While we've had several films set against the backdrop of college in Tamil cinema, our directors have been
unwilling to travel further back in time to explore life in school (the fact that featuring school kids as
protagonists effectively rules out the chance to incorporate romance and other masala elements probably
has something to do with it). So Pasanga, which deals with the lives of a group of children, truly stands
out from the crowd by virtue of its subject matter. With a loveable set of kids giving us an interesting peek
into their lives, it is refreshingly fresh and fun fare.
Jeeva(Sriram), along with his two friends Pakkada and Kuttimani, has just moved to 6th grade. Anbukkarasu(Kishore),
joins the class after moving from a different school and soon rubs Jeeva the wrong way as he impresses their
teacher - who also happens to be Jeeva's dad - and becomes friends with Manonmani, Jeeva's cousin. Meanwhile,
Anbukkarasu's uncle(Vimal) and Jeeva's sister(Vega) fall for each other even as the enmity between Anbukkarasu
and Jeeva extends to their dads.
The kids in Pasanga definitely make up a fun bunch and the director succeeds in capturing all facets of
that age through them. From the games they play(like the popular one where we twist our hand, cross our
fingers and then uncross them on our nose) to the emotions they experience(like jealousy at the new guy who is
undermining them) to smaller things like their love of movies(not shown directly but inferred from their
recreating scenes from movies like Vettaiyaadu Vilaiyaadu), they make us
fondly remember scenes from our own childhood.
Pasanga understands that the problems and issues that kids encounter are important for them. So it
focuses on them without belittling their experiences. It shows us that the emotions - jealousy, spite, anger, etc.
- they experience are the same that adults go through. Its just that the ways these emotions are expressed are
suitably childish. So, when a kid plans to rub honey on his enemy's hair, its the equivalent of an adult throwing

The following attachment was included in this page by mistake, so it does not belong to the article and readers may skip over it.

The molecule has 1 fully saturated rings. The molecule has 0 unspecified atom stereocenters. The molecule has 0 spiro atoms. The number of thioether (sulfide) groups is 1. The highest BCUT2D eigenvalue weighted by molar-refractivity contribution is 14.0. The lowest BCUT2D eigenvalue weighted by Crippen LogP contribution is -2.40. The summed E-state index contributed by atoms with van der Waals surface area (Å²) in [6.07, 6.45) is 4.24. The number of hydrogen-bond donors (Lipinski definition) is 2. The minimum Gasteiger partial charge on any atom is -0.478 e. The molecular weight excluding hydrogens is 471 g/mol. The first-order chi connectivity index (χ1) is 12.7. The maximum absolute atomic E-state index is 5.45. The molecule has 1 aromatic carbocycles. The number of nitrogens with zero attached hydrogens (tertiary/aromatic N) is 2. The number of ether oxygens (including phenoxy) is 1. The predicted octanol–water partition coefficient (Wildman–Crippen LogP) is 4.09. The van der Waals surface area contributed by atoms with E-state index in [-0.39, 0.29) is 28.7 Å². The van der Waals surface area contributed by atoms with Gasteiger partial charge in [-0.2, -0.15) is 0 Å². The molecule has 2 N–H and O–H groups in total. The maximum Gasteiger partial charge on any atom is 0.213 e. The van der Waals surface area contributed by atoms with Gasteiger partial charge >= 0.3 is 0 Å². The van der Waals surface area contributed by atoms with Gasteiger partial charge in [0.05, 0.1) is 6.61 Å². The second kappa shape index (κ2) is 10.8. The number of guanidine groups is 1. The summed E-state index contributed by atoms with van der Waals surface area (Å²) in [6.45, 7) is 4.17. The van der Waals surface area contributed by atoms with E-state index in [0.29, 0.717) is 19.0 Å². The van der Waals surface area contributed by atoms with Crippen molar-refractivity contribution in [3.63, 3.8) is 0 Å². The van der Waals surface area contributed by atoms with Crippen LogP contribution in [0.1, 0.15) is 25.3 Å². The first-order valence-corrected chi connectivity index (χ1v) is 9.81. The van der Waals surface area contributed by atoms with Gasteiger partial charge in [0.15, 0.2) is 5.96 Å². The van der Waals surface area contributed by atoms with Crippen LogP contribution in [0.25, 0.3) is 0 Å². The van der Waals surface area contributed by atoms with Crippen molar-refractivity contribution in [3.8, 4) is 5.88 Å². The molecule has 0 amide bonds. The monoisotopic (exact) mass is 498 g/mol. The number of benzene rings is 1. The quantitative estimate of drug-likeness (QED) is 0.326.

acid. And when he wants his friend's older brother to scare the other kid, its the same as an adult hiring
a rowdy to rough up an adversary. By doing this i.e. making the kids' world a microcosm of the adults' world,
the film makes its protagonist kids well-rounded, genuine characters rather than uninteresting caricatures.
When its kids, supporting characters become even more important since it is they who guide and control the
kids' lives. Director Pandiraj understands this and makes the people around the kids - their families and their
teachers - fully fleshed-out also. Kishore's parents perfectly bring out a couple unwilling to adjust
and make sacrifices inspite of all the years together. So their bitterness bubbles up to the surface given
the smallest chance. Sriram's parents don't get enough time to make the same kind of impression but his dad's
narration of his married life shows him to be someone who is at peace with the route to deal with his
problems. Similarly, the romance between Vimal and Vega is charming and developed in a very believable
fashion and the conversations, whether its between the lovers or the lovers and their families are very
The realism of the movie takes a beating towards the end. The advice and sermonizing is understandable and
even acceptable since it is delivered naturally and in a self-deprecating fashion. And a couple of messages
are almost a given in a kid's movie. But the artificial attempt at adding some tension feels unnecessary and
the climax is straight out of a masala movie as a plot point introduced obviously - but in an undeniably
humorous fashion - just a few scenes ago is used in a very cinematic, unbelievable fashion.
Pasanga is a movie about kids but it can't be called a kids movie. There's nothing childish about
the technical aspects of the film. The director employs slo-mo shots, fast edits, interesting camera
angles(like the POV shot behind a kid's glasses. The camera even shakes as he adjusts his glasses) and
eye-catching shots(like the sun shining through a boy's closed fist) to keep the film vibrant and lively.
James Vasanth does his part with an energetic background score, especially during the sequences where the
kids clash with each other. Kids are bundles of energy, always active and full of life and the same can be
said about the movie too.
Child actors are usually camera-conscious kids who try to be cute but come off as overacting and irritating. Not
so here. These kids here could put many of our adult actors to shame. Whether its Jeeva's roguishness or
Anbukkarasu's sincerity or Pakota's naievete, their expressions and body language convey their characters
perfectly. If we feel that we know these kids intimately by the end of the film, a large portion of the credit
goes to these actors. The rest of the cast also fits their roles perfectly. Vega, looking very different from
her Saroja persona, is sweet and makes a good pair with Vimal, who is
also sweet in a down-to-earth way. The actors playing the kids' parents are also natural. James Vasanth tunes
another melodious number in Oru Vetkam Varudhe..., which reminds us of
Subramanyapuram's KangaL Irandaal... in both melody and the
picturization, with its mix of romance and humor.